Advisory Council Meeting Minutes
May 3, 2011 @ 9:30 a.m.
Inland Fisheries and Wildlife
284 State Street, Augusta
Chandler E. Woodcock, Commissioner
Andrea Erskine, Deputy Commissioner
John Boland, Director, Bureau of Resource Management
Sandy Ritchie, Habitat Conservation Biologist
John Pratte, Wildlife Management Section Supervisor
Edie Smith, Director, Information and Education
Major Gregory Sanborn, Warden Service
Becky Orff, Secretary/Recorder
Stephen Philbrick, Chair
Ron Usher, Vice-Chair
Katie Lisnik – Humane Society United States
I. Call to Order
Mr. Philbrick called the meeting to order.
I-A. Swearing in of new members
Prior to introductions, new Council members Jeffery Lewis representing Hancock County, Lila Ware representing Piscataquis and Somerset Counties, Lance Wheaton representing Washington County and returning for a second term, Cathy DeMerchant representing Androscoggin, Kennebec and Sagadahoc Counties were sworn in by Charles Summers, Secretary of State.
Introductions were made.
III. Acceptance of Minutes of Previous Meeting
Motion made by Mrs. DeMerchant and seconded by Mr. Witte to accept the minutes of the previous Council meeting.
Vote: 9 in favor; 1 new member abstained - minutes accepted.
IV. Rule Making
A. Step 3
There were no items at Step 3.
B. Step 2
1. 2011 Controlled Moose Hunt
Mrs. Ritchie stated the Department held a controlled moose hunt in 9 towns in Aroostook County in 2009 and 2010. This was not a recreational hunt but a very targeted, focused hunt in that part of the state because of concerns for high instance of vehicle/moose collisions and depredation of broccoli fields. There were a couple of big farmers we were working with that were receiving a lot of depredation by moose in their broccoli fields. The permits we were allocating during our recreational moose season, despite the fact there were many moose being taken out of that area, it wasn’t enough to address the concerns of the landowners.
Mrs. Ritchie stated the hunt had worked well. In 2009 and 2010, 100 permits were allocated. Typically there was a 70% - 80 % success rate. Farmers were pleased. Each year after the hunt warden service, biological staff and the landowners would meet to review the season. That information was used for guidance in making recommendations for future seasons.
Mrs. Ritchie discussed the proposal for 2011. There were no changes from Step 1. No public comments had been received.
Council Member Comments and Questions
Mrs. Ware asked if reallocation to antlerless only would result in a different harvest in terms of male/female moose.
Mrs. Ritchie stated it could. It may be more difficult for guides to find sports, but she didn’t think that would be the case. The motivation behind the hunt was to reduce the moose population in those areas. It could be more beneficial this way with the harvest of cows instead of holding out for trophy bulls.
Mr. Kelly asked about the issue that came up last year with the fields. Was there anything in writing that would address what a legal field was going to be?
Mrs. Ritchie stated that was going to be addressed at the training sessions with both landowners and guides.
Mr. Kelly asked if there was a reason for the loss of the number of permits being issued to guides.
Mrs. Ritchie stated more opportunity was being given to disabled veterans and landowners were experiencing problems as well, and we wanted to give those two user groups the additional opportunity.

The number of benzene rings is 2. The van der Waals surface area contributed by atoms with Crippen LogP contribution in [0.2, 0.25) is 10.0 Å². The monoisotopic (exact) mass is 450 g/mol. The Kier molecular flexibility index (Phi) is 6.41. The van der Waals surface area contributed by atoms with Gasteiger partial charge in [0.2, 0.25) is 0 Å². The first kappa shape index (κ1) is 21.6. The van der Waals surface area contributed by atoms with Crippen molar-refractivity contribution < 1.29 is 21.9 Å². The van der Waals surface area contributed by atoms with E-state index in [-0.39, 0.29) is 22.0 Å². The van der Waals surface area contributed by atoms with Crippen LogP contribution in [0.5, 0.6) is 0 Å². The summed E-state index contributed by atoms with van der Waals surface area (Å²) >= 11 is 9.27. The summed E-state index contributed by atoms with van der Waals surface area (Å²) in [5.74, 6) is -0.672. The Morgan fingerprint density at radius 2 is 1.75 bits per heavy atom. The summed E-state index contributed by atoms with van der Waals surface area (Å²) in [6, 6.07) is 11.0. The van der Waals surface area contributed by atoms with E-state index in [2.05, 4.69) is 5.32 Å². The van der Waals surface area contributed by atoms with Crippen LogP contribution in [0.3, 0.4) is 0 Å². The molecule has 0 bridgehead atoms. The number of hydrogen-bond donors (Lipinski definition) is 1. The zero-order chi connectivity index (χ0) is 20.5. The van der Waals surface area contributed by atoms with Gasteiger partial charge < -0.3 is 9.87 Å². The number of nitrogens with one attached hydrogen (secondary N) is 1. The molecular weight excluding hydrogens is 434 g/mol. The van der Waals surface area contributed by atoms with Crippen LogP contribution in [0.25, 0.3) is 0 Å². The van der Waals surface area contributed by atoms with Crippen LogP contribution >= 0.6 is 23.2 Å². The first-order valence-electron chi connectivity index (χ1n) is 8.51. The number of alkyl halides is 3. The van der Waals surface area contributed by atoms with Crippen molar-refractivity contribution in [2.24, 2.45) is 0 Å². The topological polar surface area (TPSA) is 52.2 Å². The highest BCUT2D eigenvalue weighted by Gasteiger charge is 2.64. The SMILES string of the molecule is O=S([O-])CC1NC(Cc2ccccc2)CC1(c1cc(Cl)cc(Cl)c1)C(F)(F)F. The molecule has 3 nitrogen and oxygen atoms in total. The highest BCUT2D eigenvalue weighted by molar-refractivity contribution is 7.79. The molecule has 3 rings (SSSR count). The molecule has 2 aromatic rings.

Mr. Kelly stated given the percentages, wasn’t there some concern? The landowners only harvested 44% of their allotment last year. Landowners were not necessarily hunting in the predation area, they could be hunting in the corridor area like their own wood lots and stuff like that.
Mrs. Ritchie stated landowners could hunt on their own land so if they owned land that was both field and woodland, technically they could hunt woodland as well. Although the major emphasis on the controlled moose hunt was to get the moose out of the broccoli and cauliflower fields, it was also secondary to address moose/vehicle collisions along some major highways. When the harvest results were in we would reevaluate.
Mr. Witte discussed the feelings of some guides he had heard from. They felt they were being short changed because we had cut them back to 30% of the permits and it was cows only. He had some concerns.
Commissioner Woodcock stated when the decision was made, it was made in conjunction with other facets of moose hunting in general. He felt that people would be very pleased with the moose permits that were going to be issued. With that in mind the reduction in the guide’s permits may be offset considerably by the numbers we were going to propose for recreational moose permits in those areas.
Mrs. Ware stated there were 100 permits issued last year, how many moose were harvested?
Mr. Kelly stated the landowners harvested 44% of their allocation and the guides harvested 82% of their allocation. Based on the guides percent, to reach the Department’s goals wouldn’t they want to use the most successful user group? If next year the landowners harvest 44% again, we may want to look at this again.
Mrs. Ritchie stated if between the recreational hunt and the controlled hunt we were not achieving our objectives then we could look at permit allocations in both hunts.
Mr. Wheaton asked if the state had done anything about a “want – waste” law? This would be related to moose and just taking the head and antlers and leaving the rest.